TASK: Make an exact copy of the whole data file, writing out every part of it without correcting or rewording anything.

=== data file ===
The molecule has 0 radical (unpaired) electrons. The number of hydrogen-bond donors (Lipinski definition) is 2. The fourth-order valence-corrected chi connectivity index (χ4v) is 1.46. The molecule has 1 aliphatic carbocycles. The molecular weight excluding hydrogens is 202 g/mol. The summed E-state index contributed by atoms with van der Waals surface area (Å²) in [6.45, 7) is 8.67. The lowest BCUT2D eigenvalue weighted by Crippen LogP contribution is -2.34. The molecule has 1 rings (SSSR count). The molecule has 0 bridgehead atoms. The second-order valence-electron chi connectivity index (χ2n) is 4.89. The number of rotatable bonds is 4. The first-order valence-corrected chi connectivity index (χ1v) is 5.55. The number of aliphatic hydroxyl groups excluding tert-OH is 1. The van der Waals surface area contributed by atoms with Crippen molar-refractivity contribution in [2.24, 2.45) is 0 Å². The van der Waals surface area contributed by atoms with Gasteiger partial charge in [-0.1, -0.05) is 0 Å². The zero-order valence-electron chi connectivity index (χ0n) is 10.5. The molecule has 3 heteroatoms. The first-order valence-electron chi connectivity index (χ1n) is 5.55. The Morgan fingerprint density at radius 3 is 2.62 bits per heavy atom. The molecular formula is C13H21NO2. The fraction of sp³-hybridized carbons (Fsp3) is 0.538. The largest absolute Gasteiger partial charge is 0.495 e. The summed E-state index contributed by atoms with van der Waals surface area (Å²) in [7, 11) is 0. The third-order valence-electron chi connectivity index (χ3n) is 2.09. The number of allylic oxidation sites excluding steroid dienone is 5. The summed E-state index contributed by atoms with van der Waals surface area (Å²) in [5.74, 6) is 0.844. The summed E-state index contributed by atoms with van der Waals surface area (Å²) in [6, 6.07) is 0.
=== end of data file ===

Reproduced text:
The molecule has 0 radical (unpaired) electrons. The number of hydrogen-bond donors (Lipinski definition) is 2. The fourth-order valence-corrected chi connectivity index (χ4v) is 1.46. The molecule has 1 aliphatic carbocycles. The molecular weight excluding hydrogens is 202 g/mol. The summed E-state index contributed by atoms with van der Waals surface area (Å²) in [6.45, 7) is 8.67. The lowest BCUT2D eigenvalue weighted by Crippen LogP contribution is -2.34. The molecule has 1 rings (SSSR count). The molecule has 0 bridgehead atoms. The second-order valence-electron chi connectivity index (χ2n) is 4.89. The number of rotatable bonds is 4. The first-order valence-corrected chi connectivity index (χ1v) is 5.55. The number of aliphatic hydroxyl groups excluding tert-OH is 1. The van der Waals surface area contributed by atoms with Crippen molar-refractivity contribution in [2.24, 2.45) is 0 Å². The van der Waals surface area contributed by atoms with Gasteiger partial charge in [-0.1, -0.05) is 0 Å². The zero-order valence-electron chi connectivity index (χ0n) is 10.5. The molecule has 3 heteroatoms. The first-order valence-electron chi connectivity index (χ1n) is 5.55. The Morgan fingerprint density at radius 3 is 2.62 bits per heavy atom. The molecular formula is C13H21NO2. The fraction of sp³-hybridized carbons (Fsp3) is 0.538. The largest absolute Gasteiger partial charge is 0.495 e. The summed E-state index contributed by atoms with van der Waals surface area (Å²) in [7, 11) is 0. The third-order valence-electron chi connectivity index (χ3n) is 2.09. The number of allylic oxidation sites excluding steroid dienone is 5. The summed E-state index contributed by atoms with van der Waals surface area (Å²) in [5.74, 6) is 0.844. The summed E-state index contributed by atoms with van der Waals surface area (Å²) in [6, 6.07) is 0.